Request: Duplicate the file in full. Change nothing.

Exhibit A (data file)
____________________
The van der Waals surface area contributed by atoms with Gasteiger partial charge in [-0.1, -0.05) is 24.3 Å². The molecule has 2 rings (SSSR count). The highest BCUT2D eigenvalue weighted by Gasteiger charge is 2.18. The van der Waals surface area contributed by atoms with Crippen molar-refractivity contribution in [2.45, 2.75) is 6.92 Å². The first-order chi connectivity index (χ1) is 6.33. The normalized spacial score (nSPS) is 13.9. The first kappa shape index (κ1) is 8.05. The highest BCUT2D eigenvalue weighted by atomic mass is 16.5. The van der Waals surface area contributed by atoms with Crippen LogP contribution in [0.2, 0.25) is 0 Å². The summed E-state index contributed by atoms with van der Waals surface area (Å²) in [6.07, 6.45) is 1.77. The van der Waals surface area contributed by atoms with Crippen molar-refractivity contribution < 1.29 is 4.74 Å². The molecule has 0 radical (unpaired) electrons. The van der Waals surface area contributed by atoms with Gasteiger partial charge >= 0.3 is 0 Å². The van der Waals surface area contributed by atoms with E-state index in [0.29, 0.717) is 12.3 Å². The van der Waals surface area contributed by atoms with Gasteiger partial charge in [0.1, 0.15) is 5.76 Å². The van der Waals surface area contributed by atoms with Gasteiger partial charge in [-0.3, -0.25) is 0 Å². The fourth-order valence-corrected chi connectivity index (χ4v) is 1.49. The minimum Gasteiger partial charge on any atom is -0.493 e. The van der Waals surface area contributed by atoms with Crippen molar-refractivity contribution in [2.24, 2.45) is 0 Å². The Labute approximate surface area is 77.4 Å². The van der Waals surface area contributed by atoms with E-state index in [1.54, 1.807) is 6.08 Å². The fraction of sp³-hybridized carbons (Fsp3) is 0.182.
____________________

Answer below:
The van der Waals surface area contributed by atoms with Gasteiger partial charge in [-0.1, -0.05) is 24.3 Å². The molecule has 2 rings (SSSR count). The highest BCUT2D eigenvalue weighted by Gasteiger charge is 2.18. The van der Waals surface area contributed by atoms with Crippen molar-refractivity contribution in [2.45, 2.75) is 6.92 Å². The first-order chi connectivity index (χ1) is 6.33. The normalized spacial score (nSPS) is 13.9. The first kappa shape index (κ1) is 8.05. The highest BCUT2D eigenvalue weighted by atomic mass is 16.5. The van der Waals surface area contributed by atoms with Crippen LogP contribution in [0.2, 0.25) is 0 Å². The summed E-state index contributed by atoms with van der Waals surface area (Å²) in [6.07, 6.45) is 1.77. The van der Waals surface area contributed by atoms with Crippen molar-refractivity contribution < 1.29 is 4.74 Å². The molecule has 0 radical (unpaired) electrons. The van der Waals surface area contributed by atoms with Gasteiger partial charge >= 0.3 is 0 Å². The van der Waals surface area contributed by atoms with E-state index in [0.29, 0.717) is 12.3 Å². The van der Waals surface area contributed by atoms with Gasteiger partial charge in [0.1, 0.15) is 5.76 Å². The van der Waals surface area contributed by atoms with Gasteiger partial charge in [-0.3, -0.25) is 0 Å². The fourth-order valence-corrected chi connectivity index (χ4v) is 1.49. The minimum Gasteiger partial charge on any atom is -0.493 e. The van der Waals surface area contributed by atoms with Crippen molar-refractivity contribution in [2.24, 2.45) is 0 Å². The Labute approximate surface area is 77.4 Å². The van der Waals surface area contributed by atoms with E-state index in [1.54, 1.807) is 6.08 Å². The fraction of sp³-hybridized carbons (Fsp3) is 0.182.